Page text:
So far, so conventional, but there's a tragedy in this book: Susan's beloved mare, Black Aggie, dies. It's a tragedy that Mary Gervaise handles with sensitivity, and which sees her writing at her best, as we see Susan's grief, and guilt, and the other characters' response to it.

~  0  ~
More on Mary Gervaise

PBOTD 15th November: Primrose Cumming - Rivals to Silver Eagle

There are some books it can take you years to find, and one of them for me was Rivals to Silver Eagle, by Primrose Cumming. It's the last in the Silver Eagle series, and was printed in 1954, long after the first two in the series. It was never reprinted in English (a later Swedish edition did appear), which is probably what made it rare. That's not to say copies didn't turn up: they did, they were just extremely expensive (by my standards - a minimum of £80, which I realise is small change in the rare book world). It was a very, very long wait until I came across one. 

I probably didn't help myself by deciding I was only interested in a copy with a dustjacket, which were even harder to find. I never did find the lurking, cheap, immaculate copy I was sure must exist out there somewhere, if only I could make sure I was in the right secondhand bookshop at the right time, and had in the end to bite the expensive bullet. But such is the lot of the collector. For every chea…

PBOTD 14th November: Christine Pullein-Thompson - Stolen Ponies

Stolen Ponies is the last of Christine Pullein-Thompson's books in this particular section. It's another of her adventure stories, and was published in 1957. It's interesting looking to see what else Christine published that year, as it gives a good idea of her scope. First was The Impossible Horse, which she published under the pseudonym Christine Keir, which must to some extent have been based on life. The Pullein-Thompsons earned some of their living by re-schooling difficult horses, and that's exactly what Jan does in The Impossible Horse. Whether glamorous men heading off to the Army featured in the Pullein-Thompsons' early lives, as they do for Jan, I do not know.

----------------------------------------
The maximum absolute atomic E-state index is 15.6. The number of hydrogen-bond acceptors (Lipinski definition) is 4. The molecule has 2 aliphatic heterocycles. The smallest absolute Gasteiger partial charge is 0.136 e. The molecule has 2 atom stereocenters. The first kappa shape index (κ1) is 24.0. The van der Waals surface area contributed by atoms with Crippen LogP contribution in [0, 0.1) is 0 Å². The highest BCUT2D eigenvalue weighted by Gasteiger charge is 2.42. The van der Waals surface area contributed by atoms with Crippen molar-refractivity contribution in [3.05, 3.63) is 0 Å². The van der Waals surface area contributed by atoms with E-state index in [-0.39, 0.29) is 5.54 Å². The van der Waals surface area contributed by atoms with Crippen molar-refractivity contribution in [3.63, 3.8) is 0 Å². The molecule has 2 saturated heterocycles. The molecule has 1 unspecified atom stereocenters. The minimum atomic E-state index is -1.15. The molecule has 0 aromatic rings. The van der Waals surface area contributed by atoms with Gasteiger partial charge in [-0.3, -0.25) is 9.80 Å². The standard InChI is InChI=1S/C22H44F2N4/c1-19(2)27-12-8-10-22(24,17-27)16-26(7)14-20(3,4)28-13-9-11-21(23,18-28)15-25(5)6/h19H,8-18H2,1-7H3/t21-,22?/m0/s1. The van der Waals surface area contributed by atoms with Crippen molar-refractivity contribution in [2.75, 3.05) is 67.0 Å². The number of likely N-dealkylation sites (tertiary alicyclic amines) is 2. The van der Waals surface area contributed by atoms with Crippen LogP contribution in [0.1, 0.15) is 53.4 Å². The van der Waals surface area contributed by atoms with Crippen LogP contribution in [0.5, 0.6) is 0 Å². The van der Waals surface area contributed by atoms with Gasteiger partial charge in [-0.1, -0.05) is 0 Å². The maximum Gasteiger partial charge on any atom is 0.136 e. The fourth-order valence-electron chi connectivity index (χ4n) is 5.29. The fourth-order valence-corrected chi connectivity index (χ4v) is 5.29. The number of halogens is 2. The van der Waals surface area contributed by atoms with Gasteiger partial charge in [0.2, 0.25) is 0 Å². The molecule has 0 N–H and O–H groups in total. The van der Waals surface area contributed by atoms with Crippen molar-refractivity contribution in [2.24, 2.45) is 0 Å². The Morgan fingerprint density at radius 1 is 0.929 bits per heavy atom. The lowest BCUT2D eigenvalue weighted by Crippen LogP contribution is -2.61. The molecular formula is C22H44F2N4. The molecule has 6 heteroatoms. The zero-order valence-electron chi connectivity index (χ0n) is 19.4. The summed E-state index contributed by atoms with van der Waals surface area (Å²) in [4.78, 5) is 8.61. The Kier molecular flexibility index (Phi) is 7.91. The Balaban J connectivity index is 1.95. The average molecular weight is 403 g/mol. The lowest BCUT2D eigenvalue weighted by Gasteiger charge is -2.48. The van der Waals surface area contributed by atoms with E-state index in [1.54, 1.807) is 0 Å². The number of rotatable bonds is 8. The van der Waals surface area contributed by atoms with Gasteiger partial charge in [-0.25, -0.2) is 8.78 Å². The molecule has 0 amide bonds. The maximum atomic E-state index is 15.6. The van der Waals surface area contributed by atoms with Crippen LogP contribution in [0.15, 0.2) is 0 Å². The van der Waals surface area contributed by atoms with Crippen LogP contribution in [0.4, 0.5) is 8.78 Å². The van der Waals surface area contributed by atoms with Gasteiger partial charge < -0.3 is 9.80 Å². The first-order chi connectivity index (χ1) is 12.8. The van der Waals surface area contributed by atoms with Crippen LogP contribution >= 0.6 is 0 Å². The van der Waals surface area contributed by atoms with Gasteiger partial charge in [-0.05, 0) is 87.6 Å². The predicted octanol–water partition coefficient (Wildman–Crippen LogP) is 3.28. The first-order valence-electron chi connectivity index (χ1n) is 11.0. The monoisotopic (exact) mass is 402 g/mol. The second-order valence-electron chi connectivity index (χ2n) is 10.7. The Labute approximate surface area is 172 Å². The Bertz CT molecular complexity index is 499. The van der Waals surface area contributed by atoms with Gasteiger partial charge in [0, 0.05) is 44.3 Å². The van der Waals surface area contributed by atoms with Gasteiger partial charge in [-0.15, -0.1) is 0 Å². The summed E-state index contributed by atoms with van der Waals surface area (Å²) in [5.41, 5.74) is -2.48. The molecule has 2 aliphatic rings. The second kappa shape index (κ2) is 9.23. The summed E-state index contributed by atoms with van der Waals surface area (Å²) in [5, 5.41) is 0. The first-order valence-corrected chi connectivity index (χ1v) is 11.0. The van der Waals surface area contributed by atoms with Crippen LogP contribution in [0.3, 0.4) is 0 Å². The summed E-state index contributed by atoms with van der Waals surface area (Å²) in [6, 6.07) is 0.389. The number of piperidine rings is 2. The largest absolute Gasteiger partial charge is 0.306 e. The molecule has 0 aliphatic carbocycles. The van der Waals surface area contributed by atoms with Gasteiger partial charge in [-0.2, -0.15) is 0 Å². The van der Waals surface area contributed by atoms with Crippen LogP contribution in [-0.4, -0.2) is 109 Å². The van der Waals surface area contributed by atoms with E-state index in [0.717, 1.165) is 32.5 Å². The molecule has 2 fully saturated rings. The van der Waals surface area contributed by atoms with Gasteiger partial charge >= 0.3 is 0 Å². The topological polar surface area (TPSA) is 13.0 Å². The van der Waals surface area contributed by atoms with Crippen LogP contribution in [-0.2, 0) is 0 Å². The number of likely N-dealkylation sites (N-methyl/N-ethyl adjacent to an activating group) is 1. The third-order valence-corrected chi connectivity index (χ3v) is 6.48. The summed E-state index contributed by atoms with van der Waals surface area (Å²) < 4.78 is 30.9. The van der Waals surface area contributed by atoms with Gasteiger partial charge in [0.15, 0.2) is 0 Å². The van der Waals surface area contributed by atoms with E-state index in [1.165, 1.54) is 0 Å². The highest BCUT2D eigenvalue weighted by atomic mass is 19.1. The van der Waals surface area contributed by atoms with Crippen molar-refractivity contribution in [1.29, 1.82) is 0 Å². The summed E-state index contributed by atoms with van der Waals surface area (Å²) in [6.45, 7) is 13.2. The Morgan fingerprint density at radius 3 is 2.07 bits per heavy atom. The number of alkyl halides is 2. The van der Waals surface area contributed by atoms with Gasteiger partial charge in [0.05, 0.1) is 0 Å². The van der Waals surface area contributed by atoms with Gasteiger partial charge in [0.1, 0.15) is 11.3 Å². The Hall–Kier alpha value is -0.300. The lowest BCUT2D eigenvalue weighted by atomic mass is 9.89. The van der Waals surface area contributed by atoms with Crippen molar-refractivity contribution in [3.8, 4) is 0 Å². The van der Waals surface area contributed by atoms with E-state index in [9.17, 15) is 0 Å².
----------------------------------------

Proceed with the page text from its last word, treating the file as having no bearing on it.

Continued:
The second of the David and Pat series, The Second Mount, also appeared in 1957. This again featured something with which Christine was familiar: running your own riding school. David and Pat have gone into partnership, and have bought the unrideable Tornado, who needs re-schooling. 
Perhaps Christi…

PBOTD 13th November: Christine Pullein-Thompson - The Impossible Horse

The Impossible Horse (1957) is in some ways an odd book. My first experience of it was the Dragon paperback pictured below, with the author's name as Christine Pullein-Thompson. Originally, however, the book was published under the pseudonym Christine Keir. The book was something of a departure from Christine's previous work, which featured teenagers fighting against adversity. The big difference was romance: when I read her earlier David and Pat series, I'd wondered if there might be some romance between the two, but there's nothing, not a scrap. The idea of it is there, as Pat's sent off to be a debutante and have a London season. The entire reasoning behind one's season was to find a suitable husband, but this is never mentioned explicitly. 

So, it was under a pseudonym that Christine first introduced romance. Heroine Jan has left school and has started up a business re-schooling horses. One of her clients is the handsome Benedictine, who, too much for the g…

PBOTD 12th November: Christine Pullein-Thompson - Goodbye to Hounds

In my rather illogical flitting about the pony book world, today I'm covering the last of the Chill Valley Hounds series. As its title suggests, the hunt is threatened. The Days' farm, which they only rent, is to be sold, and if that happens the Chill Valley will lose at a stroke its kennels, and most of its hunt staff. Goodbye to Hounds sees the two families who make up the hunt fighting to survive.

One of the things of which hunts used to be accused (and occasionally still are) is riding where they shouldn't without any care for the consequences. Sadly Goodbye to Hounds includes a text book example of this. They ride over gardens and are selfishly unmoved by their trespass:
”We rode into the garden belonging to the largest of the two houses. We rode up some steps, across a rockery and through a tennis court. We heard shouts behind us, but we didn’t care because we had seen a little wicket gate giving access to the wood, and because this was probably our last hunt with th…